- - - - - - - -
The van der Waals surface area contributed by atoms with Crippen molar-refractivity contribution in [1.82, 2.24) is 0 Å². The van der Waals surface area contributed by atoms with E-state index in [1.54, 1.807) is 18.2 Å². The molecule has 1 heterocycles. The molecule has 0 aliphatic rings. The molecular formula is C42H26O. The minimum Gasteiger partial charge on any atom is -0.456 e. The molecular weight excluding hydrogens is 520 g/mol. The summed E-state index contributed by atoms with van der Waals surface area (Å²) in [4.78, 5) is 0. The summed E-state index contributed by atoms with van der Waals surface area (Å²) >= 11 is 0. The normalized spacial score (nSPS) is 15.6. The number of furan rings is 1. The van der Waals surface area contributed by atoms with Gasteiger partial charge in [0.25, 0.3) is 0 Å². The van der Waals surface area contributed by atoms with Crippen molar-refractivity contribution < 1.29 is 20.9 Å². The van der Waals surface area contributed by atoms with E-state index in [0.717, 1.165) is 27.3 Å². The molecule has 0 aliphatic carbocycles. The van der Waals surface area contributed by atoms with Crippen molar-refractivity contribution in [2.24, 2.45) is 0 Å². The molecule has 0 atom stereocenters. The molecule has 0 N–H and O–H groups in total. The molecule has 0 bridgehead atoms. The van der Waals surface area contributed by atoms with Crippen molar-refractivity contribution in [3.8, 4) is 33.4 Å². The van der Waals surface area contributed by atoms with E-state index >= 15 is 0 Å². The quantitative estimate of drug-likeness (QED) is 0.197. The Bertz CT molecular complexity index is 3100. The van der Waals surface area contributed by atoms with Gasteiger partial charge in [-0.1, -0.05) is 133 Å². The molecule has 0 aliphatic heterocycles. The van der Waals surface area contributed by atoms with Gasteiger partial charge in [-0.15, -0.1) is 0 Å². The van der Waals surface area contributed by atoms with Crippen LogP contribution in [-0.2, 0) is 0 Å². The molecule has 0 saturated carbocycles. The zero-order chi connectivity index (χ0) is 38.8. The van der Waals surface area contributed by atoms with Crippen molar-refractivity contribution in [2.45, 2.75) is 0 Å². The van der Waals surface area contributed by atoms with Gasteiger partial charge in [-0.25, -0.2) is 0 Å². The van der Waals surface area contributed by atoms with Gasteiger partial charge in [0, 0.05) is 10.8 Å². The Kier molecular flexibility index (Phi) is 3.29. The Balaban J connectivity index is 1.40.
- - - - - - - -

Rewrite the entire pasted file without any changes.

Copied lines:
The van der Waals surface area contributed by atoms with Crippen molar-refractivity contribution in [1.82, 2.24) is 0 Å². The van der Waals surface area contributed by atoms with E-state index in [1.54, 1.807) is 18.2 Å². The molecule has 1 heterocycles. The molecule has 0 aliphatic rings. The molecular formula is C42H26O. The minimum Gasteiger partial charge on any atom is -0.456 e. The molecular weight excluding hydrogens is 520 g/mol. The summed E-state index contributed by atoms with van der Waals surface area (Å²) in [4.78, 5) is 0. The summed E-state index contributed by atoms with van der Waals surface area (Å²) >= 11 is 0. The normalized spacial score (nSPS) is 15.6. The number of furan rings is 1. The van der Waals surface area contributed by atoms with Gasteiger partial charge in [0.25, 0.3) is 0 Å². The van der Waals surface area contributed by atoms with Crippen molar-refractivity contribution < 1.29 is 20.9 Å². The van der Waals surface area contributed by atoms with E-state index in [0.717, 1.165) is 27.3 Å². The molecule has 0 aliphatic carbocycles. The van der Waals surface area contributed by atoms with Crippen molar-refractivity contribution in [2.24, 2.45) is 0 Å². The molecule has 0 atom stereocenters. The molecule has 0 N–H and O–H groups in total. The molecule has 0 bridgehead atoms. The van der Waals surface area contributed by atoms with Crippen molar-refractivity contribution in [3.8, 4) is 33.4 Å². The van der Waals surface area contributed by atoms with E-state index >= 15 is 0 Å². The quantitative estimate of drug-likeness (QED) is 0.197. The Bertz CT molecular complexity index is 3100. The van der Waals surface area contributed by atoms with Gasteiger partial charge in [-0.1, -0.05) is 133 Å². The molecule has 0 aliphatic heterocycles. The van der Waals surface area contributed by atoms with Gasteiger partial charge in [-0.15, -0.1) is 0 Å². The van der Waals surface area contributed by atoms with Crippen LogP contribution in [-0.2, 0) is 0 Å². The molecule has 0 saturated carbocycles. The zero-order chi connectivity index (χ0) is 38.8. The van der Waals surface area contributed by atoms with Crippen molar-refractivity contribution in [2.45, 2.75) is 0 Å². The van der Waals surface area contributed by atoms with Gasteiger partial charge in [-0.25, -0.2) is 0 Å². The van der Waals surface area contributed by atoms with Gasteiger partial charge in [0, 0.05) is 10.8 Å². The Kier molecular flexibility index (Phi) is 3.29. The Balaban J connectivity index is 1.40.